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Why Snails Have Shells: Minority and Han Folktales from China (Kolowalu Books) Hardcover – February, 1994


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Product Details

  • Series: Kolowalu Books
  • Hardcover: 80 pages
  • Publisher: University of Hawaii Press (February 1994)
  • Language: English
  • ISBN-10: 082481505X
  • ISBN-13: 978-0824815059
  • Product Dimensions: 8.3 x 0.5 x 9.1 inches
  • Shipping Weight: 1 pounds
  • Average Customer Review: 5.0 out of 5 stars  See all reviews (1 customer review)
  • Amazon Best Sellers Rank: #1,265,110 in Books (See Top 100 in Books)

Editorial Reviews

From Booklist

Gr. 4-6. Twenty stories reflecting the ethnic diversity of China are presented here, accompanied by colorful paintings and concluding source notes on the originating culture. As an American teaching English in China, Han became intrigued by the cultural plurality represented in her classes and began collecting folktales from her students. Many of the tales will strike a familiar chord. "The Flying Frog," about a frog unable to keep its mouth shut, is a Mongolian variant of a tale found in many cultures; the Tibetan "Rabbit Judge" tells of a wolf who breaks his promise not to eat the goat that rescues him from a pit, only to be outsmarted by a wily rabbit. Unusual as well as useful, the collection will be a handy resource for those looking for short stories to read or to tell, and the concluding notes lend insight into both the geography and the social customs of the countries represented. Janice Del Negro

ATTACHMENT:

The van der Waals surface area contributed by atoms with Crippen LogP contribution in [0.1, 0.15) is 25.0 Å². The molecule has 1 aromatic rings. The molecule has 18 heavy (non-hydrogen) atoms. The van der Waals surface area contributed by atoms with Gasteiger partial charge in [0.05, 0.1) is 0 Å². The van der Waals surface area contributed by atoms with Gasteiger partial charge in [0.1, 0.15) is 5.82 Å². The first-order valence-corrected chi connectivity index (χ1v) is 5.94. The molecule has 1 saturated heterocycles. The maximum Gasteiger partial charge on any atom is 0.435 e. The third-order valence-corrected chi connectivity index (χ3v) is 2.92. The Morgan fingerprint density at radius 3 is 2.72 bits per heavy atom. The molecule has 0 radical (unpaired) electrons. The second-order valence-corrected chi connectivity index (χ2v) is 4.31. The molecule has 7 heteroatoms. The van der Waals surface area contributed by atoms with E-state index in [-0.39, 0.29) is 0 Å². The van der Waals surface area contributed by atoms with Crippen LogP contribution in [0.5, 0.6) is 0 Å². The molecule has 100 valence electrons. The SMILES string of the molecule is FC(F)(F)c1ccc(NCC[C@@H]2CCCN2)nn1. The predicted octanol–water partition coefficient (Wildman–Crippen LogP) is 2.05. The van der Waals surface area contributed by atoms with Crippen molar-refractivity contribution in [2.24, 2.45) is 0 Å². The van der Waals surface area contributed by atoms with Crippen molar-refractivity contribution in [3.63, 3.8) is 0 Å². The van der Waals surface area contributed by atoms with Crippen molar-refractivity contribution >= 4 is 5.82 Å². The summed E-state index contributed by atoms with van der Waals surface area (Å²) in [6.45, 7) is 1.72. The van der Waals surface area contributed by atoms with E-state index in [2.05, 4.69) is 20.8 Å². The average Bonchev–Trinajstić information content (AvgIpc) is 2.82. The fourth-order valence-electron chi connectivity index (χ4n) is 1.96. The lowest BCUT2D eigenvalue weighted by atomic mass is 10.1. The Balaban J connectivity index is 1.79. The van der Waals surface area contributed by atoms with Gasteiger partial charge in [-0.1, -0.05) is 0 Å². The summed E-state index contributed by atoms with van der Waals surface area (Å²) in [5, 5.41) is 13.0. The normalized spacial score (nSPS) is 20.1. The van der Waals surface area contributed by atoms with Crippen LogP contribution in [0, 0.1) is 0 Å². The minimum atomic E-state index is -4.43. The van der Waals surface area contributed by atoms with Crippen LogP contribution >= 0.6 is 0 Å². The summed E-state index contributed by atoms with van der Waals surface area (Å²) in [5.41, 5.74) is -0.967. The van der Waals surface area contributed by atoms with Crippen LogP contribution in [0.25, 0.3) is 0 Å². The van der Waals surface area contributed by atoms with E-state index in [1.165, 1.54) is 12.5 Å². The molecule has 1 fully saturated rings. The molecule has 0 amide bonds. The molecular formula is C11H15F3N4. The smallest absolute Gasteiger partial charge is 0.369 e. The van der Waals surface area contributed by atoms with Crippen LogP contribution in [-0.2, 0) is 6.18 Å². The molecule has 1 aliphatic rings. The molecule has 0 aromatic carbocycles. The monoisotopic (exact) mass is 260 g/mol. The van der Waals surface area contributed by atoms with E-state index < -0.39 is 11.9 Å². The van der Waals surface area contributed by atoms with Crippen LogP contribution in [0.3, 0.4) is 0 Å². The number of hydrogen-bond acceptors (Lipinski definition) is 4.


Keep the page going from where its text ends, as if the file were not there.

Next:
From Kirkus Reviews

A very attractive collection of 17 animal fables and pourquoi tales, from a dozen of the 55 minorities that together comprise 7% (i.e., 67 million) of China's inhabitants, plus three from the majority Han (ethnic Chinese). Some tales resemble more familiar versions, e.g., Jataka stories; many involve trickster motifs. The adapter (who collected these stories during the three years she taught English in Sichuan and Yunnan Provinces) retells them with a simplicity and easy informality that especially suit them for sharing aloud. The Chinese illustrator (who teaches at Yunnan Art Institute) uses vibrant, sophisticated colors for portrayals that are stylized, yet animated; his swirling continuous line, filled in with solid color to create animal figures, will intrigue children who have used a similar technique to make nonrepresentational designs. A map shows the distribution of these peoples (large areas of Mongols and Tibetans and a scattered patchwork of others, largely in China's mountainous southwest); the groups' cultural characteristics are summarized in the final pages. An unusual, and unusually interesting, contribution, handsomely and intelligently produced. (Folklore. 6+) -- Copyright ©1994, Kirkus Associates, LP. All rights reserved.

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Most Helpful Customer Reviews

Format: Hardcover Verified Purchase
This book of folk tales has much in common with folk traditions the world over. It provided great opportunities for discussions with students about the similarities to be found between diverse people groups because students of all backgrounds could relate to the themes in these simple stories. The beautiful illustrations also made for an enjoyable read-aloud.
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